World passes greenhouse gas warning mark, says agency

The Hill

Northern hemisphere carbon dioxide levels were above 400 parts per million in April, according to the World Meteorological Organization, which considers the mark a warning about the growing climate change dangers, The Hill reports.


Greenpeace boards 2 drill rigs in Arctic protest

STAVANGER, Norway (AP) — Greenpeace says activists have boarded two offshore drilling rigs in a protest against oil and gas exploration in Arctic waters.

Juha Aromaa, a spokesman for the environmental group, says 15 activists boarded a rig operated by Norwegian energy company Statoil about 109 miles (175 kilometers) off the Bear Island nature reserve early Tuesday without encountering any resistance from the onboard crew.

Alaska wildfire keeps growing after evacuations

ANCHORAGE, Alaska (AP) — Officials said that possible rain forecast this week in Alaska could help crews gain control over a massive wind-whipped wildfire that forced dozens of people to flee to shelters and move some of their animals to safety at rodeo grounds.

The Funny River Fire in the state's Kenai Peninsula covered nearly 248 square miles as of Monday morning and was 30 percent contained, according to the Alaska Interagency Interagency Management Team.

No injuries or structure damage has been reported, officials said.

Official: ND oil camp tornado injured 9 people

WATFORD CITY, N.D. (AP) — An emergency management official says a tornado that struck a North Dakota oil worker camp injured nine people, one of them critically.

McKenzie County Emergency Management Director Jerry Samuelson says the tornado that struck the camp about 5 miles south of Watford City on Monday destroyed eight trailers where workers lived.

California's flawed water system can't track usage

SAN FRANCISCO (AP) — Call them the fortunate ones: Nearly 4,000 California companies, farms and others are allowed to use free water with little oversight when the state is so bone dry that deliveries to nearly everyone else have been severely slashed.

Their special status dates back to claims made more than a century ago when water was plentiful. But in the third year of a drought that has ravaged California, these "senior rights holders" dominated by corporations and agricultural concerns are not obliged to conserve water.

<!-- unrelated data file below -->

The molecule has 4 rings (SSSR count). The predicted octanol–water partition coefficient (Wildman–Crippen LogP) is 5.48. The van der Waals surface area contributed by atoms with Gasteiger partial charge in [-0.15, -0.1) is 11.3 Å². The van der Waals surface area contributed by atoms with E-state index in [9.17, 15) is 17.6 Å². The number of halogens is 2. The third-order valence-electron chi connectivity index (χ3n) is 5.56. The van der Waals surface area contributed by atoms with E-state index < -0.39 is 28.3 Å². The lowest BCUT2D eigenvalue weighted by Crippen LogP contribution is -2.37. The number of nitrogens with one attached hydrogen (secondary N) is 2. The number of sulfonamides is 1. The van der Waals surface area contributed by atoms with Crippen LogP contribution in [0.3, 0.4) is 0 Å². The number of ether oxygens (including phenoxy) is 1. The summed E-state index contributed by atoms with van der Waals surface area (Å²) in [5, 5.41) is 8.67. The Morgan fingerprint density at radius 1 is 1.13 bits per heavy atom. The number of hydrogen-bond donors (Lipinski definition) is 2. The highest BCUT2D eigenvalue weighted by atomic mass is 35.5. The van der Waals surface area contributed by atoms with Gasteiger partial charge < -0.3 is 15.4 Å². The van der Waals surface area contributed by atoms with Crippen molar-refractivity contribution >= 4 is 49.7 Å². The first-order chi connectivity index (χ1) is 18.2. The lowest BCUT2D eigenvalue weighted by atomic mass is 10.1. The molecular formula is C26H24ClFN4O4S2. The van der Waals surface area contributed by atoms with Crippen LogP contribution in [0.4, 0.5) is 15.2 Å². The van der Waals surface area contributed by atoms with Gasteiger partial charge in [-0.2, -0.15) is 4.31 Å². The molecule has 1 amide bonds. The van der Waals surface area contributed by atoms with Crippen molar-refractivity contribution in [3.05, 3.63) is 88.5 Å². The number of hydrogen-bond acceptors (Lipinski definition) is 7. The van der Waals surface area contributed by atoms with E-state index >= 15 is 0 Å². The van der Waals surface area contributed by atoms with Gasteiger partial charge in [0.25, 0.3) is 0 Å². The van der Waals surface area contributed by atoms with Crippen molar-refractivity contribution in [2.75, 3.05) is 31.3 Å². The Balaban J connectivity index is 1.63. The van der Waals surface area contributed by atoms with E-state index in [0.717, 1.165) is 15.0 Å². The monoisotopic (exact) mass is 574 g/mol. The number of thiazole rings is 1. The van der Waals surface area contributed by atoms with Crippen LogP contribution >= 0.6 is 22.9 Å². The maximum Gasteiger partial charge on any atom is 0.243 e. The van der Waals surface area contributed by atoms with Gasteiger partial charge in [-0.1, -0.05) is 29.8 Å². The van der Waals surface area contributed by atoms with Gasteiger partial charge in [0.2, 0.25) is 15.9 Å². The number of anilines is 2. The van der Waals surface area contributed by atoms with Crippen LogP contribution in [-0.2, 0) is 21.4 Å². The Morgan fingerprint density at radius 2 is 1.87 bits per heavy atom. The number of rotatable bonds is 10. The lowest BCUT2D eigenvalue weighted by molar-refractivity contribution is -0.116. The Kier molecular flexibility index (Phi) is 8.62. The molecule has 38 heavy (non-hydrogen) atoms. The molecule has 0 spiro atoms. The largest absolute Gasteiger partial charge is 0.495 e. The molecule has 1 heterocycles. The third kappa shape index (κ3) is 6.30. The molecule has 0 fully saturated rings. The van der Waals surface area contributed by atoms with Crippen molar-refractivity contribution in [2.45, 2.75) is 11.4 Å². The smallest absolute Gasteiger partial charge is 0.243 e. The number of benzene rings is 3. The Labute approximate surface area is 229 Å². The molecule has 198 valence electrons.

Global air pollution costs top $3.5T: OECD


Add India and China to the world’s 34 advanced economies and the cost of air pollution – counting health care and lives cut short – tops $3.5 trillion, according to the Organisation for Economic Cooperation and Development, E&E reports.

Water quality at beaches improves because of Calif. drought: Report

Los Angeles Times

Heal the Bay’s annual Beach Report Card in California found an improvement in the water quality in the state’s beaches, which it attributes to less polluted runoff flowing into the sea as a result of the current drought, the Los Angeles Times reports.

Climate change hurts food harvest: Study

Los Angeles Times

A study released by the Chicago Council on Global Affairs finds that climate change has hurt U.S. crops, with higher carbon dioxide levels lowering the protein in wheat, among other impacts, the Los Angeles Times reports.

Private money boosts federal public lands program

COMMERCE CITY, Colo. (AP) — Hundreds of young people will be clearing weeds and planting trees from Hawaii to Vermont under a federal program that depends largely on private funding, the U.S. interior secretary said Thursday.

The government is putting in $1.9 million of the $6.7 million for the project announced by Interior Secretary Sally Jewell.

The National Fish and Wildlife Foundation, a nonprofit created by Congress in 1984 to support wildlands, managed the donations for the young workers' project and said the largest contribution, of $130,000, was provided by Wells Fargo & Co. for six projects, and the remainder by groups working on the projects such as Groundwork Denver in Colorado and the Vermont Youth Conservation Corps in the form of cash, equipment, travel, or in-kind services.

Forecasters predict slow Atlantic hurricane season

NEW YORK (AP) — A slower-than-usual hurricane season is expected this year because of an expected El Nino, federal forecasters said Thursday, but they warned that it takes only one storm to wreak havoc and urged Americans to be prepared.

The El Nino, which warms part of the Pacific every few years and changes rain and temperature patterns around the world, will likely reduce the number and intensity of tropical storms and hurricanes, the National Oceanic and Atmospheric Administration said in New York City.


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